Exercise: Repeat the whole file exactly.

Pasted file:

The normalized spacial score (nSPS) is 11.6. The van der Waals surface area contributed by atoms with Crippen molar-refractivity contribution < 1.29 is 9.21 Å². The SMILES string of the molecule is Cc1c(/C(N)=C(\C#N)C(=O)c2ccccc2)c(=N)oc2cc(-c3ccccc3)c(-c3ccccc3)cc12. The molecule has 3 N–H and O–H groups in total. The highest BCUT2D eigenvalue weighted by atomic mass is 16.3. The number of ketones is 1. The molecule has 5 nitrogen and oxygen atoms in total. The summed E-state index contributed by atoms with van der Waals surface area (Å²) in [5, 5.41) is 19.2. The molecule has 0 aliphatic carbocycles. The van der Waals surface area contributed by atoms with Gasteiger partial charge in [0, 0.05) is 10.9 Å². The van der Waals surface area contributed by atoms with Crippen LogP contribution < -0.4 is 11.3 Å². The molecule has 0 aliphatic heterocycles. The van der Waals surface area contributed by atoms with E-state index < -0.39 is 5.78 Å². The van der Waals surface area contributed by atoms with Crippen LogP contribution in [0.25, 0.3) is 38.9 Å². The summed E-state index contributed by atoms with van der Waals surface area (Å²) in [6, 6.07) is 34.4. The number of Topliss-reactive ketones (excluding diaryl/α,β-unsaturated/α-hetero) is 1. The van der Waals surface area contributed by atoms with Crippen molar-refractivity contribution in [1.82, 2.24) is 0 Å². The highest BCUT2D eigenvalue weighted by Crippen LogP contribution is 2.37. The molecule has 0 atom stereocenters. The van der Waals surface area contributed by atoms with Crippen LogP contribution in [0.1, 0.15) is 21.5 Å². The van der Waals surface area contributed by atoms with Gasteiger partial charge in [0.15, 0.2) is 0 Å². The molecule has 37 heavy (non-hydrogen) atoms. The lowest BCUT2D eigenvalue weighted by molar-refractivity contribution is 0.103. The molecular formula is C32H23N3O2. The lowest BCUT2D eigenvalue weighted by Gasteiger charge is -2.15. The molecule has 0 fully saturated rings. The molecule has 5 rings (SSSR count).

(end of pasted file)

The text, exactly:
The normalized spacial score (nSPS) is 11.6. The van der Waals surface area contributed by atoms with Crippen molar-refractivity contribution < 1.29 is 9.21 Å². The SMILES string of the molecule is Cc1c(/C(N)=C(\C#N)C(=O)c2ccccc2)c(=N)oc2cc(-c3ccccc3)c(-c3ccccc3)cc12. The molecule has 3 N–H and O–H groups in total. The highest BCUT2D eigenvalue weighted by atomic mass is 16.3. The number of ketones is 1. The molecule has 5 nitrogen and oxygen atoms in total. The summed E-state index contributed by atoms with van der Waals surface area (Å²) in [5, 5.41) is 19.2. The molecule has 0 aliphatic carbocycles. The van der Waals surface area contributed by atoms with Gasteiger partial charge in [0, 0.05) is 10.9 Å². The van der Waals surface area contributed by atoms with Crippen LogP contribution < -0.4 is 11.3 Å². The molecule has 0 aliphatic heterocycles. The van der Waals surface area contributed by atoms with E-state index < -0.39 is 5.78 Å². The van der Waals surface area contributed by atoms with Crippen LogP contribution in [0.25, 0.3) is 38.9 Å². The summed E-state index contributed by atoms with van der Waals surface area (Å²) in [6, 6.07) is 34.4. The number of Topliss-reactive ketones (excluding diaryl/α,β-unsaturated/α-hetero) is 1. The van der Waals surface area contributed by atoms with Crippen molar-refractivity contribution in [1.82, 2.24) is 0 Å². The highest BCUT2D eigenvalue weighted by Crippen LogP contribution is 2.37. The molecule has 0 atom stereocenters. The van der Waals surface area contributed by atoms with Crippen LogP contribution in [0.1, 0.15) is 21.5 Å². The van der Waals surface area contributed by atoms with Gasteiger partial charge in [0.15, 0.2) is 0 Å². The molecule has 37 heavy (non-hydrogen) atoms. The lowest BCUT2D eigenvalue weighted by molar-refractivity contribution is 0.103. The molecular formula is C32H23N3O2. The lowest BCUT2D eigenvalue weighted by Gasteiger charge is -2.15. The molecule has 0 fully saturated rings. The molecule has 5 rings (SSSR count).